Invoices for Postal Clearances

          I have seeing countless private individuals on the short end of the stick when it comes to postal clearances. Just stand at the receiving counter of any post office where foreign parcels are received. You will hear the horror expressed by mostly elderly people who have to pay excessive duties and Vat for parcels sent as gifts from abroad.  

The same often applies to companies (small companies especially) who do not anticipate the rates of duty and Vat payable for postal clearances.

          The consignor is responsible for completing the small declaration which is affixed to the outside of the parcel upon dispatch. If the value of the goods are not declared on it or if no invoice accompanies the parcel, then Customs need to improvise. And yes, they often get this wrong. Declaring inflated values for insurance purposes may also sway Customs toward higher values, leaving you at the short end of the stick when it comes to valuation.

          The Customs Officers at international postal centres are also responsible for tariffing the articles. They are responsible for determining the rates of duty and Vat applicable. If the product descriptions are insufficient, then Customs Officers will most likely use a tariff with higher rates of duty. Twenty percent is a good default rate.

          In addition, most people do not understand how the rates of duty and especially Vat are calculated. They are not aware of the hidden 10% inflation on the Customs value when calculating Vat. Ignorance will leave one with surprise.

          Anyone wishing to appeal the amounts payable must first pay for the parcel to be sent back to the Customs Assessment Centre where the decision was made. This too is a financially counterproductive exercise.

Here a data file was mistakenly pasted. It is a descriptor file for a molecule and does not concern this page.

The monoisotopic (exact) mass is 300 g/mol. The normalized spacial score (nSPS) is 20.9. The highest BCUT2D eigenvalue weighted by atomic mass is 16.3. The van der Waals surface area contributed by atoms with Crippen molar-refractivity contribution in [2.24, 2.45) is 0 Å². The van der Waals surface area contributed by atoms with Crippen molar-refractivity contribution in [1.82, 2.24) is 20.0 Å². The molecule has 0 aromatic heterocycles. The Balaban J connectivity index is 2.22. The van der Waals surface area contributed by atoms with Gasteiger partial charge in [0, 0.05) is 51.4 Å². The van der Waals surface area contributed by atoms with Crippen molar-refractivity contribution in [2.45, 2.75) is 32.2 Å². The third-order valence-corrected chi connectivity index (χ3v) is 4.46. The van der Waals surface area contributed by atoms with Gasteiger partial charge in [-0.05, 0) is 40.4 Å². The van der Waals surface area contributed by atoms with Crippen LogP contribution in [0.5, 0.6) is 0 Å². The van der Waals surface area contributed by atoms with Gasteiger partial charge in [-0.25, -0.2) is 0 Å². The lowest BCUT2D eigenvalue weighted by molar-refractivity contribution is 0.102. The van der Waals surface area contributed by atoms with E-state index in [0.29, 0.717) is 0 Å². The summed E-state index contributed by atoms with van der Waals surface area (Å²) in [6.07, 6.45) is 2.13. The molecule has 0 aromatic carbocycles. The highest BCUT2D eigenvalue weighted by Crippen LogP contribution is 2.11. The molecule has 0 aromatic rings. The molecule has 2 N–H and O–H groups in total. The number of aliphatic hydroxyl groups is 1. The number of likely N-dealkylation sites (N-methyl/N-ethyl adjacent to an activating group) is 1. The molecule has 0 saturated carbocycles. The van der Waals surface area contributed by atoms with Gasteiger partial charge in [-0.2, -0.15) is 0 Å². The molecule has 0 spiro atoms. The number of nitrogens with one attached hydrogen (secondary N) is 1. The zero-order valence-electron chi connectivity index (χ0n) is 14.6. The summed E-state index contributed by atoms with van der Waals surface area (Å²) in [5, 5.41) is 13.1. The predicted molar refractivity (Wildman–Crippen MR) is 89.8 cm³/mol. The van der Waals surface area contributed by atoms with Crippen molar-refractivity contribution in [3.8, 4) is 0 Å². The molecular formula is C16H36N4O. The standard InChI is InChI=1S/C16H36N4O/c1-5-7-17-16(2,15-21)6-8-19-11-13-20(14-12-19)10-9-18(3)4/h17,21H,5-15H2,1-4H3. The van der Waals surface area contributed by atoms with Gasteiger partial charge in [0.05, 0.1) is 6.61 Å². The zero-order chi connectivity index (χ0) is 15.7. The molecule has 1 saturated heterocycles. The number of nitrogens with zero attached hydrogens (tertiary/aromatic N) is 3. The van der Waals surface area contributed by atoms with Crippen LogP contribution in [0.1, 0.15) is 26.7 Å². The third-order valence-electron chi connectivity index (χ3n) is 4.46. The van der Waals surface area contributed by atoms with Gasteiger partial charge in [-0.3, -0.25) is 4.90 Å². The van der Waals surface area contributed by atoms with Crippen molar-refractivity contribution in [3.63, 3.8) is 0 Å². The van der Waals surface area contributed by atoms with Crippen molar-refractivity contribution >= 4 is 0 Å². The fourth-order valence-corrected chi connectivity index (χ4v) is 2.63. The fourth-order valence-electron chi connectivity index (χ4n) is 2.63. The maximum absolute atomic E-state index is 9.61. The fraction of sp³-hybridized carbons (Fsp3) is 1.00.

The best advice I have for sending postal articles is to ensure that the sender includes the commercial invoice with adequate descriptions on the parcel, and to mark the declaration accordingly. Better yet, don’t bother with parcel post if it can be avoided.

Invoice as a Certificate of Origin

          There have being allot of rumors regarding the applicability of a COO (Certificate of Origin) form over the past few years. Some say that SARS have done away with the need to produce a DA 59 (the form traditionally used to as a COO).  

          But first, a generic COO form is different from an “origin certificate” related to trade agreements, i.e. EUR1 Form, SADC Certificate, and so forth. I have often seeing people confuse a COO form for a EUR1 certificate, thereby using it to benefit from a preferential rate of duty when not entitled to such. This is a classical mistake because the COO forms issued by some foreign Chambers of Commerce look similar to those used in trade agreements. The secret is to read what the respective form actually stands for, i.e. EUR1 versus Certificate of Origin. Do not take the look of the form for granted.

          The SARS DA 59 or COO does in fact still exist and is still in use. My understanding of what happened which led to the confusion regarding the use of the DA 59 came when SARS published a SOP (Standard Operating Procedure) containing minimum Invoice Requirements (the most recent revision is number SC-CF-30 dated 31 March 2011). The SARS SOP states that the “country of origin” must be reflected on the commercial invoice as a minimum requirement. Therefore, in industry circles it became generally accepted that the origin of goods may be specified on the invoice in lieu of a DA 59.